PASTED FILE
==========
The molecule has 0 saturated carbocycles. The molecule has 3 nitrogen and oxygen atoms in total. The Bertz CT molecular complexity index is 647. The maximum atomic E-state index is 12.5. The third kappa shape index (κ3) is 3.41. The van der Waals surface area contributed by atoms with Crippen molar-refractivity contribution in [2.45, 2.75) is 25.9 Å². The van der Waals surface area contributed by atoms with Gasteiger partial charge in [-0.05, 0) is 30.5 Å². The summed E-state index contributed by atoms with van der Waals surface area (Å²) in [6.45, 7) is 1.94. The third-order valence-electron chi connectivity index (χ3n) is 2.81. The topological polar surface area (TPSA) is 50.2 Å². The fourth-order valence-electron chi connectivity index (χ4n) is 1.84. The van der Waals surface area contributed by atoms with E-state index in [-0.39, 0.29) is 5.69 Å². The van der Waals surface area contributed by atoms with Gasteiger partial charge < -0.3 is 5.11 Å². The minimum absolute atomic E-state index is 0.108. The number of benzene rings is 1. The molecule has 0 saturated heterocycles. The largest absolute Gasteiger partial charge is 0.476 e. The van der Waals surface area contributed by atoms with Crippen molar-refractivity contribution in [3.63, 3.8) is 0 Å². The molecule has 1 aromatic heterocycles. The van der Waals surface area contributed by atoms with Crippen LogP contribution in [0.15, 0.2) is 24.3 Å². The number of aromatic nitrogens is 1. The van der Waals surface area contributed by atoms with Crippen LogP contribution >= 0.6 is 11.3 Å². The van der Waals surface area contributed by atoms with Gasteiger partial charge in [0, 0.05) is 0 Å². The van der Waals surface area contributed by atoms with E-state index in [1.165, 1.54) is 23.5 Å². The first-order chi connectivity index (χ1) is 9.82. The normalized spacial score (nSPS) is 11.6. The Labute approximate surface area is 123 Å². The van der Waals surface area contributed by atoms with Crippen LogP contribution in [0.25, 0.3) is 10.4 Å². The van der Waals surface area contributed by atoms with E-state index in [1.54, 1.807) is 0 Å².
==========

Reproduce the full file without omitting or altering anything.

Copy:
The molecule has 0 saturated carbocycles. The molecule has 3 nitrogen and oxygen atoms in total. The Bertz CT molecular complexity index is 647. The maximum atomic E-state index is 12.5. The third kappa shape index (κ3) is 3.41. The van der Waals surface area contributed by atoms with Crippen molar-refractivity contribution in [2.45, 2.75) is 25.9 Å². The van der Waals surface area contributed by atoms with Gasteiger partial charge in [-0.05, 0) is 30.5 Å². The summed E-state index contributed by atoms with van der Waals surface area (Å²) in [6.45, 7) is 1.94. The third-order valence-electron chi connectivity index (χ3n) is 2.81. The topological polar surface area (TPSA) is 50.2 Å². The fourth-order valence-electron chi connectivity index (χ4n) is 1.84. The van der Waals surface area contributed by atoms with E-state index in [-0.39, 0.29) is 5.69 Å². The van der Waals surface area contributed by atoms with Gasteiger partial charge < -0.3 is 5.11 Å². The minimum absolute atomic E-state index is 0.108. The number of benzene rings is 1. The molecule has 0 saturated heterocycles. The largest absolute Gasteiger partial charge is 0.476 e. The van der Waals surface area contributed by atoms with Crippen molar-refractivity contribution in [3.63, 3.8) is 0 Å². The molecule has 1 aromatic heterocycles. The van der Waals surface area contributed by atoms with Crippen LogP contribution in [0.15, 0.2) is 24.3 Å². The number of aromatic nitrogens is 1. The van der Waals surface area contributed by atoms with Crippen LogP contribution >= 0.6 is 11.3 Å². The van der Waals surface area contributed by atoms with Gasteiger partial charge in [0, 0.05) is 0 Å². The van der Waals surface area contributed by atoms with E-state index in [1.165, 1.54) is 23.5 Å². The first-order chi connectivity index (χ1) is 9.82. The normalized spacial score (nSPS) is 11.6. The Labute approximate surface area is 123 Å². The van der Waals surface area contributed by atoms with Crippen LogP contribution in [0.25, 0.3) is 10.4 Å². The van der Waals surface area contributed by atoms with E-state index in [1.54, 1.807) is 0 Å².